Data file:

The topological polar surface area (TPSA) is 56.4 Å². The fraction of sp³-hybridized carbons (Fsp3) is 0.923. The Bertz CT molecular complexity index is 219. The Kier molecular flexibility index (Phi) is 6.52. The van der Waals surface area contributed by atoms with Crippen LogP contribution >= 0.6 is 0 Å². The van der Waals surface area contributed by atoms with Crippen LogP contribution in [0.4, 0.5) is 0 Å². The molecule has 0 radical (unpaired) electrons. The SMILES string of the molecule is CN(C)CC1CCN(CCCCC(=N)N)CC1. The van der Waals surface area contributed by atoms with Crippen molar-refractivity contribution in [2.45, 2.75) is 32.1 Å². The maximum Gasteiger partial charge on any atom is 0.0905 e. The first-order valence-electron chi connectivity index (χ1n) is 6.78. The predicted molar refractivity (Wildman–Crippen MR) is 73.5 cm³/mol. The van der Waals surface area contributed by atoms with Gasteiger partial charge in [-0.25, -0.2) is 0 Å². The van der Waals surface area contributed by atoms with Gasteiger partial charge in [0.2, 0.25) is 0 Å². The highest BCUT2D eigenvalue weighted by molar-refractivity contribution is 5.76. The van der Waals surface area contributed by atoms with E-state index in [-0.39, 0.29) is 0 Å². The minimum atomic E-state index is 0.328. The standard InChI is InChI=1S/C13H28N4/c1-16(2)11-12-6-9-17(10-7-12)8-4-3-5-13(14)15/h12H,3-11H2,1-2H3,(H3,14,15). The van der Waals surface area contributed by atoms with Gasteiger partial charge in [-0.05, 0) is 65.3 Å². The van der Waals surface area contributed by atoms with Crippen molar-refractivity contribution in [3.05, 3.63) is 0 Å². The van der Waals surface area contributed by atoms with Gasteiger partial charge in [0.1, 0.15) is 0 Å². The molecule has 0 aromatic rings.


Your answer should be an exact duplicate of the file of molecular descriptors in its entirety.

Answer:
The topological polar surface area (TPSA) is 56.4 Å². The fraction of sp³-hybridized carbons (Fsp3) is 0.923. The Bertz CT molecular complexity index is 219. The Kier molecular flexibility index (Phi) is 6.52. The van der Waals surface area contributed by atoms with Crippen LogP contribution >= 0.6 is 0 Å². The van der Waals surface area contributed by atoms with Crippen LogP contribution in [0.4, 0.5) is 0 Å². The molecule has 0 radical (unpaired) electrons. The SMILES string of the molecule is CN(C)CC1CCN(CCCCC(=N)N)CC1. The van der Waals surface area contributed by atoms with Crippen molar-refractivity contribution in [2.45, 2.75) is 32.1 Å². The maximum Gasteiger partial charge on any atom is 0.0905 e. The first-order valence-electron chi connectivity index (χ1n) is 6.78. The predicted molar refractivity (Wildman–Crippen MR) is 73.5 cm³/mol. The van der Waals surface area contributed by atoms with Gasteiger partial charge in [-0.25, -0.2) is 0 Å². The van der Waals surface area contributed by atoms with Gasteiger partial charge in [0.2, 0.25) is 0 Å². The highest BCUT2D eigenvalue weighted by molar-refractivity contribution is 5.76. The van der Waals surface area contributed by atoms with E-state index in [-0.39, 0.29) is 0 Å². The minimum atomic E-state index is 0.328. The standard InChI is InChI=1S/C13H28N4/c1-16(2)11-12-6-9-17(10-7-12)8-4-3-5-13(14)15/h12H,3-11H2,1-2H3,(H3,14,15). The van der Waals surface area contributed by atoms with Gasteiger partial charge in [-0.05, 0) is 65.3 Å². The van der Waals surface area contributed by atoms with Crippen molar-refractivity contribution in [3.05, 3.63) is 0 Å². The van der Waals surface area contributed by atoms with Gasteiger partial charge in [0.1, 0.15) is 0 Å². The molecule has 0 aromatic rings.